In the decision of Goldana Investments Pty Ltd (Receivers & Managers appointed) v National Mutual Life Nominees Ltd & Ors  NSWSC 1134, the Supreme Court of New South Wales considered when a receivership should be terminated.
Goldana Investments Pty Ltd (Goldana) owned a shopping centre. Goldana mortgaged the shopping centre to National Mutual Life Nominees Ltd (NMLN) and also granted an "all assets" fixed and floating charge in favour of NMLN in exchange for a loan of approximately $19.4m.
When Goldana defaulted on its obligations, NMLN appointed receivers and managers (Receivers) to the undertaking and assets of Goldana under the mortgage and charge.
The Receivers completed the sale of the shopping centre for net sale proceeds of approximately $24.5m. The Receivers satisfied NMLN’s debt in full and retained the balance of the sale proceeds in a receivership account. The Receivers expected to pay further disbursements, remuneration and other costs in the immediate future and were uncertain as to the existence of a personal capital gains tax liability following the sale. The existence of a tax liability could not be verified due to the Receivers’ inability to obtain possession, custody or control of Goldana’s relevant books and records. The Receivers intended to continue the receivership until such time as they were certain about the existence of a substantial contingent personal liability to pay tax (which liability was properly incurred in the exercise of their functions as Receivers).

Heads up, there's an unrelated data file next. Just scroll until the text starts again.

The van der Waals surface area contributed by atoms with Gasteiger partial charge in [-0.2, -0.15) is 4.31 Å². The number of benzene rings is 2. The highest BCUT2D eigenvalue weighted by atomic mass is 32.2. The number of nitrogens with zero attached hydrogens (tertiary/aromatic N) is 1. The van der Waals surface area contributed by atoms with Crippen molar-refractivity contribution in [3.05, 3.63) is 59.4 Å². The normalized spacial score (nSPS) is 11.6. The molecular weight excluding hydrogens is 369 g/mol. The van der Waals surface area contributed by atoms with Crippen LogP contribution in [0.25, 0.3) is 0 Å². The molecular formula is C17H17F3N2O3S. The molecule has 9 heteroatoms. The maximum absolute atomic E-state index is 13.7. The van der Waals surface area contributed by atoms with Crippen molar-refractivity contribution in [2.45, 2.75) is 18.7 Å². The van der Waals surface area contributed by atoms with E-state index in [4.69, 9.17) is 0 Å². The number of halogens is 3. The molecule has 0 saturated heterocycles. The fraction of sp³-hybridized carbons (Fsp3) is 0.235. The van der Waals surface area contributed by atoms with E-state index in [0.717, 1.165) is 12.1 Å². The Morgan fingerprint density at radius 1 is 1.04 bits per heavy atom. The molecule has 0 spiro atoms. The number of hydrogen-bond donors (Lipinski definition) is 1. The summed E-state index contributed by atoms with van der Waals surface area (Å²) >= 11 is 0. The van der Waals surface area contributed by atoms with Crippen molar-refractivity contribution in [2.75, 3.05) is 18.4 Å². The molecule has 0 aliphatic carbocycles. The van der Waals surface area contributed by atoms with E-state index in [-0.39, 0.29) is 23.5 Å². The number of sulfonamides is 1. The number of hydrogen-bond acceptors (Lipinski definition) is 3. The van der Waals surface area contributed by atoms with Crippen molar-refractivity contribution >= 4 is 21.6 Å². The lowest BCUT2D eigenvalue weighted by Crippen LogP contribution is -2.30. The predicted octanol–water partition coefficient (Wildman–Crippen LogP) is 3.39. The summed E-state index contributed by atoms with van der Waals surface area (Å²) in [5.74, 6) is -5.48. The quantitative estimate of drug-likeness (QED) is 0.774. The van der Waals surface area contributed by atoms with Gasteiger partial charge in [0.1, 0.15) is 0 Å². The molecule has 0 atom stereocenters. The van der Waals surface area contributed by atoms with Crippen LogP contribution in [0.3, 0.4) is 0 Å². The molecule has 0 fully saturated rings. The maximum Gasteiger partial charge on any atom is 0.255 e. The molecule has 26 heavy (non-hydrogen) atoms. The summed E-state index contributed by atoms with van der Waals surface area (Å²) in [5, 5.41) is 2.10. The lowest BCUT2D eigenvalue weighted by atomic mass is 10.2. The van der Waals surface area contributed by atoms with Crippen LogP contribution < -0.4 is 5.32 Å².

Goldana commenced proceedings against the Receivers and NMLN for orders that the receivership be revoked or terminated and that the Receivers be required to account to Goldana for the surplus of sale proceeds and other assets. Goldana relied on section 423 of the Corporations Act 2001 (Cth) as the source of the court’s power to make an order for revocation or termination of the receivership. Section 423 empowers a court to inquire into a complaint relating to an act or omission of a controller of property of a corporation in connection with the performance of its functions and powers, and then take such action as it thinks fit.
The court declined to order the termination of the receivership in this case, but accepted that receiverships could not ordinarily be continued for extraneous or collateral purposes to their appointment. The court found that it was legitimate for the Receivers to remain in office until they satisfy themselves of a potential capital gains tax liability, for the reason that the existence of a tax liability would affect the surplus assets to be returned to Goldana.
Although it was unnecessary to conclude on the application of section 423, the court expressed doubt as to its applicability in this case without a full enquiry into the Receivers’ conduct.